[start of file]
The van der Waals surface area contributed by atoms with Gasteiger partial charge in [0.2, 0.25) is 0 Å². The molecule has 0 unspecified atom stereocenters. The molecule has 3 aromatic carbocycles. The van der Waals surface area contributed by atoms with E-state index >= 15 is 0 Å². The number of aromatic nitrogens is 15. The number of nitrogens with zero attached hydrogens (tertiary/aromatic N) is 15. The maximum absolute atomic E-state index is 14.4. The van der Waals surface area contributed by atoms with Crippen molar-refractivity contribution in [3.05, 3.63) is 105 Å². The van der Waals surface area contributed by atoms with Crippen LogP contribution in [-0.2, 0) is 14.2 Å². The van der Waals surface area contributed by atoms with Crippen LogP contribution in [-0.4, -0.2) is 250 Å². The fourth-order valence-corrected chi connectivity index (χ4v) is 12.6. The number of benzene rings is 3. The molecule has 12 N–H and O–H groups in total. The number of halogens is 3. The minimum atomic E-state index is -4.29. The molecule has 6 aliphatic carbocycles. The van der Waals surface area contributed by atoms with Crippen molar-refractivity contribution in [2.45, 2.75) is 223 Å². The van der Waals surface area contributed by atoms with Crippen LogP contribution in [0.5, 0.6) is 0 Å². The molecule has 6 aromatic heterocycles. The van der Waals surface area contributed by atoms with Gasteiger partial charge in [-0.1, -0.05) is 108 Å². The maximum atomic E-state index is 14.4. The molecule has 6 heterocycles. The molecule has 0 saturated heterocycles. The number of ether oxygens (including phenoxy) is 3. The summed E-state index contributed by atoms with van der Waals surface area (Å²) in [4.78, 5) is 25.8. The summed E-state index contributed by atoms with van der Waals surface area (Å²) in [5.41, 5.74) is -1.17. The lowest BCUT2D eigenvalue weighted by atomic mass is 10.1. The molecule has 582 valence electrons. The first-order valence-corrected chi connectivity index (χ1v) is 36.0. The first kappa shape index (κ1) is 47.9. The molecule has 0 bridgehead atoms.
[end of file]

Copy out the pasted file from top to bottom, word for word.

The van der Waals surface area contributed by atoms with Gasteiger partial charge in [0.2, 0.25) is 0 Å². The molecule has 0 unspecified atom stereocenters. The molecule has 3 aromatic carbocycles. The van der Waals surface area contributed by atoms with E-state index >= 15 is 0 Å². The number of aromatic nitrogens is 15. The number of nitrogens with zero attached hydrogens (tertiary/aromatic N) is 15. The maximum absolute atomic E-state index is 14.4. The van der Waals surface area contributed by atoms with Crippen molar-refractivity contribution in [3.05, 3.63) is 105 Å². The van der Waals surface area contributed by atoms with Crippen LogP contribution in [-0.2, 0) is 14.2 Å². The van der Waals surface area contributed by atoms with Crippen LogP contribution in [-0.4, -0.2) is 250 Å². The fourth-order valence-corrected chi connectivity index (χ4v) is 12.6. The number of benzene rings is 3. The molecule has 12 N–H and O–H groups in total. The number of halogens is 3. The minimum atomic E-state index is -4.29. The molecule has 6 aliphatic carbocycles. The van der Waals surface area contributed by atoms with Crippen molar-refractivity contribution in [2.45, 2.75) is 223 Å². The van der Waals surface area contributed by atoms with Crippen LogP contribution in [0.5, 0.6) is 0 Å². The molecule has 6 aromatic heterocycles. The van der Waals surface area contributed by atoms with Gasteiger partial charge in [-0.1, -0.05) is 108 Å². The maximum atomic E-state index is 14.4. The molecule has 6 heterocycles. The molecule has 0 saturated heterocycles. The number of ether oxygens (including phenoxy) is 3. The summed E-state index contributed by atoms with van der Waals surface area (Å²) in [4.78, 5) is 25.8. The summed E-state index contributed by atoms with van der Waals surface area (Å²) in [5.41, 5.74) is -1.17. The lowest BCUT2D eigenvalue weighted by atomic mass is 10.1. The molecule has 582 valence electrons. The first-order valence-corrected chi connectivity index (χ1v) is 36.0. The first kappa shape index (κ1) is 47.9. The molecule has 0 bridgehead atoms.